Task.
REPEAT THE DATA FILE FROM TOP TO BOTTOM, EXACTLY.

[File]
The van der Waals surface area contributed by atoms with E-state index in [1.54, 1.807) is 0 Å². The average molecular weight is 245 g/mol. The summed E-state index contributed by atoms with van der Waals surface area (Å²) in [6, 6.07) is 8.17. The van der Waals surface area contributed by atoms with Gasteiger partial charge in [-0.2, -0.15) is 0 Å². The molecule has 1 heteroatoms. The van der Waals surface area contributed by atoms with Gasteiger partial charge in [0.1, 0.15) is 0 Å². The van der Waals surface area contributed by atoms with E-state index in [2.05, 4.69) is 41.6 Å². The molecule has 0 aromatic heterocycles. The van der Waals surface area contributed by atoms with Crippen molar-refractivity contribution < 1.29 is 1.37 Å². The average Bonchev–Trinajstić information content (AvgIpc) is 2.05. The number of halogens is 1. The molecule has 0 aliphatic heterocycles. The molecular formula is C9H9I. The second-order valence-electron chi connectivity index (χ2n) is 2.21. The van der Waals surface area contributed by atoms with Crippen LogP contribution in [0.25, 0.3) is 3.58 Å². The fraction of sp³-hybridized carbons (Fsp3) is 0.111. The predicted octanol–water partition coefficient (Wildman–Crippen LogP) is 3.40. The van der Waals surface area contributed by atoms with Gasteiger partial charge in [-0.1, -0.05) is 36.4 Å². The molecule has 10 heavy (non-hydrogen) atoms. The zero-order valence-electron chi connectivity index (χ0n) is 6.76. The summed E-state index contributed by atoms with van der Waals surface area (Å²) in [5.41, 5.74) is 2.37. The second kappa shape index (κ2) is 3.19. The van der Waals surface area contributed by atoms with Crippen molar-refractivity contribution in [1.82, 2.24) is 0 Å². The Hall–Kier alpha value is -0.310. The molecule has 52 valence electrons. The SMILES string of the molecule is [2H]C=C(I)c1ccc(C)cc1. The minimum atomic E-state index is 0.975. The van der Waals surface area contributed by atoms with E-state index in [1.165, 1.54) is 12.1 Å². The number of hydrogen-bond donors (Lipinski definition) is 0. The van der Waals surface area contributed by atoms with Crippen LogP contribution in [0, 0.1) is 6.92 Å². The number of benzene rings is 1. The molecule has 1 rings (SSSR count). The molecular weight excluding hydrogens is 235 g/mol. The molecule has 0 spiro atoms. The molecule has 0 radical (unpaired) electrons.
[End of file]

The van der Waals surface area contributed by atoms with E-state index in [1.54, 1.807) is 0 Å². The average molecular weight is 245 g/mol. The summed E-state index contributed by atoms with van der Waals surface area (Å²) in [6, 6.07) is 8.17. The van der Waals surface area contributed by atoms with Gasteiger partial charge in [-0.2, -0.15) is 0 Å². The molecule has 1 heteroatoms. The van der Waals surface area contributed by atoms with Gasteiger partial charge in [0.1, 0.15) is 0 Å². The van der Waals surface area contributed by atoms with E-state index in [2.05, 4.69) is 41.6 Å². The molecule has 0 aromatic heterocycles. The van der Waals surface area contributed by atoms with Crippen molar-refractivity contribution < 1.29 is 1.37 Å². The average Bonchev–Trinajstić information content (AvgIpc) is 2.05. The number of halogens is 1. The molecule has 0 aliphatic heterocycles. The molecular formula is C9H9I. The second-order valence-electron chi connectivity index (χ2n) is 2.21. The van der Waals surface area contributed by atoms with Crippen LogP contribution in [0.25, 0.3) is 3.58 Å². The fraction of sp³-hybridized carbons (Fsp3) is 0.111. The predicted octanol–water partition coefficient (Wildman–Crippen LogP) is 3.40. The van der Waals surface area contributed by atoms with Gasteiger partial charge in [-0.1, -0.05) is 36.4 Å². The molecule has 10 heavy (non-hydrogen) atoms. The zero-order valence-electron chi connectivity index (χ0n) is 6.76. The summed E-state index contributed by atoms with van der Waals surface area (Å²) in [5.41, 5.74) is 2.37. The second kappa shape index (κ2) is 3.19. The van der Waals surface area contributed by atoms with Crippen molar-refractivity contribution in [1.82, 2.24) is 0 Å². The Hall–Kier alpha value is -0.310. The molecule has 52 valence electrons. The SMILES string of the molecule is [2H]C=C(I)c1ccc(C)cc1. The minimum atomic E-state index is 0.975. The van der Waals surface area contributed by atoms with E-state index in [1.165, 1.54) is 12.1 Å². The number of hydrogen-bond donors (Lipinski definition) is 0. The van der Waals surface area contributed by atoms with Crippen LogP contribution in [0, 0.1) is 6.92 Å². The number of benzene rings is 1. The molecule has 1 rings (SSSR count). The molecular weight excluding hydrogens is 235 g/mol. The molecule has 0 spiro atoms. The molecule has 0 radical (unpaired) electrons.